World of Warcraft's

eagerly awaited expansion pack

The Burning Crusade

is scheduled to be released right at the height of this year's holiday shopping season.

Don't underestimate the booming MMORPG industry.

WoW

now has more than 7 million subscribers worldwide paying monthly fees to Blizzard Entertainment, a division of

Vivendi Universal

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. In fact, it's the most popular game in Asia since

Pac-Man

, and has now added more than $300 million in profits to Vivendi's bottom line.

Second-tier software makers have taken notice and are preparing a variety of offerings based on the MMORPG monthly subscription model. Realistically, the user base for this industry subsector could grow to more than 20 million subscribers in the next two years. That would represent a huge chunk of capital that won't be spent on console-based titles.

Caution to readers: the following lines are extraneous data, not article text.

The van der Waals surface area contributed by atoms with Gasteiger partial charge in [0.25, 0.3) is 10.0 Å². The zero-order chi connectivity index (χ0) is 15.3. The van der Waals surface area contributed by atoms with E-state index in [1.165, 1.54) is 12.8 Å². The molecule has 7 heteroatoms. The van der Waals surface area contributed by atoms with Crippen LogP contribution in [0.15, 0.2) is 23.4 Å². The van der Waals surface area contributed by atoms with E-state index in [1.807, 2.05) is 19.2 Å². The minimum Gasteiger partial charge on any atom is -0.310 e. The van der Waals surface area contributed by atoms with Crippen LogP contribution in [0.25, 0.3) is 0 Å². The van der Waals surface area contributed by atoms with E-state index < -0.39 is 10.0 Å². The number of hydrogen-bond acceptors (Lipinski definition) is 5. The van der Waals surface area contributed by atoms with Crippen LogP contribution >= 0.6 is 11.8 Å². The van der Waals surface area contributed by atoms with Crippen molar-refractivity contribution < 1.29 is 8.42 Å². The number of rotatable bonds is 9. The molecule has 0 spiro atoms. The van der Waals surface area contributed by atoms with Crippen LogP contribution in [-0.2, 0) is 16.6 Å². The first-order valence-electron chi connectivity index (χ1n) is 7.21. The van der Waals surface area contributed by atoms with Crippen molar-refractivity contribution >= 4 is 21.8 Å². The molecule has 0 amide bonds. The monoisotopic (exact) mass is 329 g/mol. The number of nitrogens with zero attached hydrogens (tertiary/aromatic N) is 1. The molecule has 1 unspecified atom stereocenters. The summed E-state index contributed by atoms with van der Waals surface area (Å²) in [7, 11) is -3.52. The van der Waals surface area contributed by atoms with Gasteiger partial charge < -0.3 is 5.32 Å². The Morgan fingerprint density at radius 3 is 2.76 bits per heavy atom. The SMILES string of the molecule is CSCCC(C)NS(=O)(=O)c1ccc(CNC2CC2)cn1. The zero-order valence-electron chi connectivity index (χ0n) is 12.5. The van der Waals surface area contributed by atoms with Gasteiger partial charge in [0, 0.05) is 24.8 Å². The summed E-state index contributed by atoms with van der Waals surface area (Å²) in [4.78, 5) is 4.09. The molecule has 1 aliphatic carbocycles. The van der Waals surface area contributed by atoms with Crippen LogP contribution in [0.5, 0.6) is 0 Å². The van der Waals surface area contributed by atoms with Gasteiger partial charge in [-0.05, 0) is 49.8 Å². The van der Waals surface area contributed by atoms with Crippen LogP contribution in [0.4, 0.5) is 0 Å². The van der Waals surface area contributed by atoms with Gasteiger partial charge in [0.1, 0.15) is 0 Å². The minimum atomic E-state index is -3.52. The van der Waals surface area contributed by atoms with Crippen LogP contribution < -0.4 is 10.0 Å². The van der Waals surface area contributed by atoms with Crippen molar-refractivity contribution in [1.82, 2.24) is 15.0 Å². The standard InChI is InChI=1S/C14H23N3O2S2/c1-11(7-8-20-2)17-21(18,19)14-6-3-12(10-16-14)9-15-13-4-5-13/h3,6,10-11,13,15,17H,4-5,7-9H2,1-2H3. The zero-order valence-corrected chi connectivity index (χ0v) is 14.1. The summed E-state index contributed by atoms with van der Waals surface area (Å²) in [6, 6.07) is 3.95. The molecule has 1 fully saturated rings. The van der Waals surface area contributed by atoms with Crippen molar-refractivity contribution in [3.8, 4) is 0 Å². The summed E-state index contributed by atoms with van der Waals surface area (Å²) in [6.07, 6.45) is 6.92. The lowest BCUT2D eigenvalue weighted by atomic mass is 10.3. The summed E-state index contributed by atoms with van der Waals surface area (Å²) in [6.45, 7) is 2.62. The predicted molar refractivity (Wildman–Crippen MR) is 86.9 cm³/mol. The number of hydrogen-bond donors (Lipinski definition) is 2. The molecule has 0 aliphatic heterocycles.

Short-term traders, me included, love

Electronic Arts'

(ERTS)

frantic movement, but let's step back and look at the stock from a distance. The first thing you'll notice on the weekly chart is the sharp rally off two-year lows this summer. The second thing you'll notice is that price has gone absolutely nowhere in the last two years.

This seesaw action has given long-term investors sleepless nights and relatively poor returns. While the summer bounce was encouraging, price is now moving into broad 2005 congestion, where it could be stalled indefinitely. For this reason, I wouldn't initiate a new position in either direction at this time.

Instead, let's wait out the 2006 holiday season to see whether the fourth quarter shows real and sustained growth for this industry leader.

Activision

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shows price action similar to Electronic Arts', with a sharp recovery off deep summer lows. Note how the stock has retraced all the way to resistance at the November 2005 gap down. This is an obvious reversal zone where price could roll over and head back to the 200-day moving average at $13.